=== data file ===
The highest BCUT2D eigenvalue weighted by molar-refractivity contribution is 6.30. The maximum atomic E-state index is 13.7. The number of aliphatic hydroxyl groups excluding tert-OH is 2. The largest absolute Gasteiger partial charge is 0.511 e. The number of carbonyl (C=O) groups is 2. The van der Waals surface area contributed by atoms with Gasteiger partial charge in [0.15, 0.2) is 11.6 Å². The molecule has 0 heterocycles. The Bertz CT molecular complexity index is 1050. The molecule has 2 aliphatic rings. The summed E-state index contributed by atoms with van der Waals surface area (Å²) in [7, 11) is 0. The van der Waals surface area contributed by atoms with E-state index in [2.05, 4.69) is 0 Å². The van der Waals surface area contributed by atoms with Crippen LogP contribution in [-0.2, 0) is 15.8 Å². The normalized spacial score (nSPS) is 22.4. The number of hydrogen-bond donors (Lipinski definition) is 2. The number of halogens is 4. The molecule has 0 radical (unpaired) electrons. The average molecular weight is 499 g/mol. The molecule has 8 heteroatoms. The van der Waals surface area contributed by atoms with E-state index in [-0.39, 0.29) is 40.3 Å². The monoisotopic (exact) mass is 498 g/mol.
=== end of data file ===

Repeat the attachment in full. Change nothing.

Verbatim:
The highest BCUT2D eigenvalue weighted by molar-refractivity contribution is 6.30. The maximum atomic E-state index is 13.7. The number of aliphatic hydroxyl groups excluding tert-OH is 2. The largest absolute Gasteiger partial charge is 0.511 e. The number of carbonyl (C=O) groups is 2. The van der Waals surface area contributed by atoms with Gasteiger partial charge in [0.15, 0.2) is 11.6 Å². The molecule has 0 heterocycles. The Bertz CT molecular complexity index is 1050. The molecule has 2 aliphatic rings. The summed E-state index contributed by atoms with van der Waals surface area (Å²) in [7, 11) is 0. The van der Waals surface area contributed by atoms with E-state index in [2.05, 4.69) is 0 Å². The van der Waals surface area contributed by atoms with Crippen LogP contribution in [-0.2, 0) is 15.8 Å². The normalized spacial score (nSPS) is 22.4. The number of hydrogen-bond donors (Lipinski definition) is 2. The number of halogens is 4. The molecule has 0 radical (unpaired) electrons. The average molecular weight is 499 g/mol. The molecule has 8 heteroatoms. The van der Waals surface area contributed by atoms with E-state index in [-0.39, 0.29) is 40.3 Å². The monoisotopic (exact) mass is 498 g/mol.